Born to Succeed Insights

What Culture Lurks Under Your Team Hood?

Leaders have you checked under your team hood lately?

 The workplace of today is forcing leaders and teams to take look under the team hood. It’s not just outstanding individual capabilities, aspirational goals, strategy, and structure that will take your team to great heights. In our new normal of flexible workplaces – full remote, hybrid, occasional in person on sites – it is collaboration optimization, team character, interpersonal dynamics and clarity of purpose which lead to intentional culture development that allow teams to soar! People don’t leave companies; they leave the broken culture that lurks below the surface.

More than ever, what is under the hood must be built off trust. Without it, you have no team. The great news is that while there are a lot of business dynamics that are out of your control, trust and team culture is fully in your control.

Winning teams are intentionally revisiting the following 4 components of their team so they can retain and attract the best talent in a culture that thrives.


Team trust happens when individuals feel safe, heard, understood, and valued. According to recent research by Spencer Stuart, the number one leadership lesson from the pandemic was trust. Without trust you have no team, so it behooves you to intentionally discuss the current state of your team’s trust, what the ideal state would feel and look like, and build or deepen it through one-to-one practice and behavior modeling.

Ask yourself if your team can openly and respectfully discuss the following. If you can’t, you need to examine your team’s trust.

  • Is leadership willing to listen if the vision is unclear or there is a better way forward but it’s not their way?
  • Your top performer frequently has toxic behavior, will leadership address it?
  • The scope and schedule are not realistic, can you speak up?
  • The truth was stretched to an uncomfortable place with customers, will it be addressed?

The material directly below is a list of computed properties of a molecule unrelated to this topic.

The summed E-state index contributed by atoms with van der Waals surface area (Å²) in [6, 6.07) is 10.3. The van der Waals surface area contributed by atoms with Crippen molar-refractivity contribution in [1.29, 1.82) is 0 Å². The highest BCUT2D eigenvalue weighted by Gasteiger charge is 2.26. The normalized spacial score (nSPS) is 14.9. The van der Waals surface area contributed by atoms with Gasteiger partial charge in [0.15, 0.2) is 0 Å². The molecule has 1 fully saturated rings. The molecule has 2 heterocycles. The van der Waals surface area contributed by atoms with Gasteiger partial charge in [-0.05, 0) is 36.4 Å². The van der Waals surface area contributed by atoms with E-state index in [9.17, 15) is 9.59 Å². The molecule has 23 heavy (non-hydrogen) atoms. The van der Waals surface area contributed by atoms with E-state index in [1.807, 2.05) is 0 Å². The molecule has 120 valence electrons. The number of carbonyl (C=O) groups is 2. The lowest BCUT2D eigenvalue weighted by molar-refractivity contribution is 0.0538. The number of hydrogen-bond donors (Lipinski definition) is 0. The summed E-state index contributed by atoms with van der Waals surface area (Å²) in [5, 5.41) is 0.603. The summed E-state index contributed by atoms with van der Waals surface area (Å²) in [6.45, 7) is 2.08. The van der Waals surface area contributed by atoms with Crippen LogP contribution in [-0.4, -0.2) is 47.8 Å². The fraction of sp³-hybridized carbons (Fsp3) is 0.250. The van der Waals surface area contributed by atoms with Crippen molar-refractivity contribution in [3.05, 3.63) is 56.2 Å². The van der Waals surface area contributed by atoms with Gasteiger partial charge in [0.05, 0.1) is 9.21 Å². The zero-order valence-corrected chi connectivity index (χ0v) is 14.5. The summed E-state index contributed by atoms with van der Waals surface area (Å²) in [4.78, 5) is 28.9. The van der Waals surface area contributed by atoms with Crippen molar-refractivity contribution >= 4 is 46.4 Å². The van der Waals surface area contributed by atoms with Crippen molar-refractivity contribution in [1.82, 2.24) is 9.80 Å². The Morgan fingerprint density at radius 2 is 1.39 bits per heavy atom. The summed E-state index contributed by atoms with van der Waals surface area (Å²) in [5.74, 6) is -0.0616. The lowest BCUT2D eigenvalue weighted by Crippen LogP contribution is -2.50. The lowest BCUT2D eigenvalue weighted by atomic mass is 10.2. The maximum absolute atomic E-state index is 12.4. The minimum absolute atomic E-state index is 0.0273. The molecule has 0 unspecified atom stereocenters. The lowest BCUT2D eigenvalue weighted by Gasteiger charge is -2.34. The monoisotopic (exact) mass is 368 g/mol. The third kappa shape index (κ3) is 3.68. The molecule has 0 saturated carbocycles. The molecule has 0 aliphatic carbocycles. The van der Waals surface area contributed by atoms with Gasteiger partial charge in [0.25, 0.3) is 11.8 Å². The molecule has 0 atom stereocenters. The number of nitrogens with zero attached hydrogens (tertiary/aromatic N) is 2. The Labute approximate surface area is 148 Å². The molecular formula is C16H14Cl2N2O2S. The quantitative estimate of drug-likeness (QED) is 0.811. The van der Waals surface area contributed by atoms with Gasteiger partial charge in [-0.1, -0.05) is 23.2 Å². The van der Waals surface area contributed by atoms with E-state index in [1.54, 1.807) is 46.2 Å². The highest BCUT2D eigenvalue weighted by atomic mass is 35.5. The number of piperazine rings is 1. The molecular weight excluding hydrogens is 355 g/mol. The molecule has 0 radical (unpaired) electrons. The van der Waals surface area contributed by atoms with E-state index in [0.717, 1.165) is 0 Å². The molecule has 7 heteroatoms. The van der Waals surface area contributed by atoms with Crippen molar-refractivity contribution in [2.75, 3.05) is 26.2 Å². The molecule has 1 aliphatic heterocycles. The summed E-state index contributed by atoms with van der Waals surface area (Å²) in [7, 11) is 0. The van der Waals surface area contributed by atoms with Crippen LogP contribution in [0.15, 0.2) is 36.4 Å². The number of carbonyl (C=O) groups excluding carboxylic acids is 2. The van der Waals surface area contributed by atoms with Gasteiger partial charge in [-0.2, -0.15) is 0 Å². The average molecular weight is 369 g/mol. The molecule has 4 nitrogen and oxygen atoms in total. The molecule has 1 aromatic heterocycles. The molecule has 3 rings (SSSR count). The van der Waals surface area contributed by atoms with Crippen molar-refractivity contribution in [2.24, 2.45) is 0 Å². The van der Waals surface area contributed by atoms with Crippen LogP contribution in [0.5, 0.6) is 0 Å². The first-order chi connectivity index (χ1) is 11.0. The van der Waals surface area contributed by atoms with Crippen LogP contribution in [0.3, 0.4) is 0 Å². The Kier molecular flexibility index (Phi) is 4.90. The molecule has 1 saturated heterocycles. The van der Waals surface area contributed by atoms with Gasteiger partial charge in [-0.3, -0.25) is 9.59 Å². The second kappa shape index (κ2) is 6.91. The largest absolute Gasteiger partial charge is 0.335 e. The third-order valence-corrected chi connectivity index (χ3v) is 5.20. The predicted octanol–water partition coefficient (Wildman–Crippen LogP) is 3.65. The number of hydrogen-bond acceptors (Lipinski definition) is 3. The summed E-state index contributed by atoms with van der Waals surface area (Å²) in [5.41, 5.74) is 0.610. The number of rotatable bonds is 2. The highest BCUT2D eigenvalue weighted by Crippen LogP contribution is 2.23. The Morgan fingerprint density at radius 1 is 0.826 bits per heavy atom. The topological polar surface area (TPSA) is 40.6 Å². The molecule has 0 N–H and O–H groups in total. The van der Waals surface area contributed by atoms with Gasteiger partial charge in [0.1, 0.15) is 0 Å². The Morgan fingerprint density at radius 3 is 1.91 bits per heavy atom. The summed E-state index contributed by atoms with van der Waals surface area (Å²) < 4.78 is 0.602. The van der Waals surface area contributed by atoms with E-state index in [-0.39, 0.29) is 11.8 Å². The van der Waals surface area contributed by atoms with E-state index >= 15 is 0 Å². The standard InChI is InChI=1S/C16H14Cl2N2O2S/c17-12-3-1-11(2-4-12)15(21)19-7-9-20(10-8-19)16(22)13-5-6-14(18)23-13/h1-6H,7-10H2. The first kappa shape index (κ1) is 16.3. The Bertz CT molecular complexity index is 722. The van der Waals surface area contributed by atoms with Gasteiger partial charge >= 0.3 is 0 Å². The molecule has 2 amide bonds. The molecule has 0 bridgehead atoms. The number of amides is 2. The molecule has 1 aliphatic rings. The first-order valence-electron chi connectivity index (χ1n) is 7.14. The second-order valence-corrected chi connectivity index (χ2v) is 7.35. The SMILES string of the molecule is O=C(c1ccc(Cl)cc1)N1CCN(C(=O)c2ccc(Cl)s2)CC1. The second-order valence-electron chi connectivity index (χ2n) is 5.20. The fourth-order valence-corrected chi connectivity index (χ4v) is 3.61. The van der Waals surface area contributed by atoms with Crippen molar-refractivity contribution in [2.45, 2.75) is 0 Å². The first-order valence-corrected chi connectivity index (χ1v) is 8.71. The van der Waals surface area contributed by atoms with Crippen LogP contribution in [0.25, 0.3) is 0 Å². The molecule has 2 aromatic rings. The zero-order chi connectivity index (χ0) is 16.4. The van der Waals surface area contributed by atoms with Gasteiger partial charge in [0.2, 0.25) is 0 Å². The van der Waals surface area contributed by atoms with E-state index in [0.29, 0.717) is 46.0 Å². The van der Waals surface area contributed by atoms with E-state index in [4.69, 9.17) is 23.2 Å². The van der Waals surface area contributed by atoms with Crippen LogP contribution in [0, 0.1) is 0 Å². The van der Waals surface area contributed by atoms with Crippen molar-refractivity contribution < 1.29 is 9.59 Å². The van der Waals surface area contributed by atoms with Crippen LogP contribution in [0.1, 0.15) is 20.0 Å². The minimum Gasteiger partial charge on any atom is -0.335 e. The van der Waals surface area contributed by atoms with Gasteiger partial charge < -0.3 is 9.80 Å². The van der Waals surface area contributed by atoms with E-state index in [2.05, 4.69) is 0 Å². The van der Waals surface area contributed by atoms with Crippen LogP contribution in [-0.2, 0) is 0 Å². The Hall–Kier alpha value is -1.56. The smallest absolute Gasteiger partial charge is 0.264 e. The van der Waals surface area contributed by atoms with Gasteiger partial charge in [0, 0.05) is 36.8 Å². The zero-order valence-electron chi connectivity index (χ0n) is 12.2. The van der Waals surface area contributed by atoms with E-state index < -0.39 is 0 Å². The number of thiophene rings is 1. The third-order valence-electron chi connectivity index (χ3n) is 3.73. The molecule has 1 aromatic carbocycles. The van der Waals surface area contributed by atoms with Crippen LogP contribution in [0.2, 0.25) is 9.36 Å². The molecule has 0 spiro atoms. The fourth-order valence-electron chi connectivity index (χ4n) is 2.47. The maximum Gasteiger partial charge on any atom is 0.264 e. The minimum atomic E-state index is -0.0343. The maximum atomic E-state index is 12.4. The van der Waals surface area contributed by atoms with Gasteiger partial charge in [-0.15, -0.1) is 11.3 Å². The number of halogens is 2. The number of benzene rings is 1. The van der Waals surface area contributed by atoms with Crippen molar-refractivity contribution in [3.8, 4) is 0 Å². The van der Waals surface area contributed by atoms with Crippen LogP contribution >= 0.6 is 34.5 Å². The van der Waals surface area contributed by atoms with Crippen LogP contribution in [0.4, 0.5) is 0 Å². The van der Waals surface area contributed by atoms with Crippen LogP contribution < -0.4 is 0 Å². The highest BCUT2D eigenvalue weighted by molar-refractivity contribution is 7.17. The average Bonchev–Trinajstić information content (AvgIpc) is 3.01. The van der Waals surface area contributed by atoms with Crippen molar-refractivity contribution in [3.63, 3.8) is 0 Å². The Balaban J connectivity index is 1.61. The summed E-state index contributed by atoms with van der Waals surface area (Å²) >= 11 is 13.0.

When your team is clear on their purpose it is the source of meaning and motivation. Working remote can be lonely and team members can get busy and singularly focused, sometimes forgetting why they are doing the work they are doing. However, when you have a clear sense of team purpose you feel part of something bigger which creates a sense of belonging and safety for team members.

Is your team clear on the following questions?

  • What is our role as a team?
  • Who are our key stakeholders?
  • What is our end impact for our function, organization or beyond?


Team values are beliefs about what is fundamentally important, and they help to guide your team’s decision making.  When teams have clear expectations around values and the accompanying behaviors, it creates trust and improves collaboration.  There is a great quote from authors Steve Gruenet and Todd Whitaker that says, “the culture of any organization is shaped by the worst behavior you are willing to tolerate.” High performing teams don’t’ allow toxic behavior to define them. Instead, they define and align on the values they know are important which creates buy in and an expectation around how they will treat each other and how others will experience the team.

Does your team live by its values?

  • Would you confront a colleague if they were not demonstrating team values?
  • Would you spend money or leave it on the table to uphold a value?
  • Would you be willing to remove someone for violating a value, even if they were a top performer?

Group Norms

Norms are working routines based on agreed to values.  A recent survey conducted by OnePoll found 63% of respondents feel their stress levels are currently at an all-time high. An effective way to ease team stress is by revisiting or more clearly defining your working norms. When team members know what to expect around interactions it removes doubt and uncertainty, offering normalcy and stability in our ever-changing environment.  Clear working norms ae the foundation for your culture.

I recently worked with a client who shared they wanted to respect their remote team’s ability to get their work done on their own terms. However, upon interviewing the team, while they appreciated the flexibility, it created a lot of stress and uncertainty because they didn’t understand expectations.

  • When did they need to be available for the rest of the team?
  • How would they hand off customer situations across time zones?
  • How are we a team if we just functional as individuals?


Take a moment and think about the state of your team. Leaders and their team control what’s under your team’s hood so make sure you are intentional about the culture that forms there. If the answer to some of these questions make you flinch, you have work to do.


Jill Bornstein is the Founder of Upnext Leadership Coaching and an ICF ACC Executive Coach. She helps forward thinking leaders and teams who having exciting, important, or daunting goals achieve them so they can soar.

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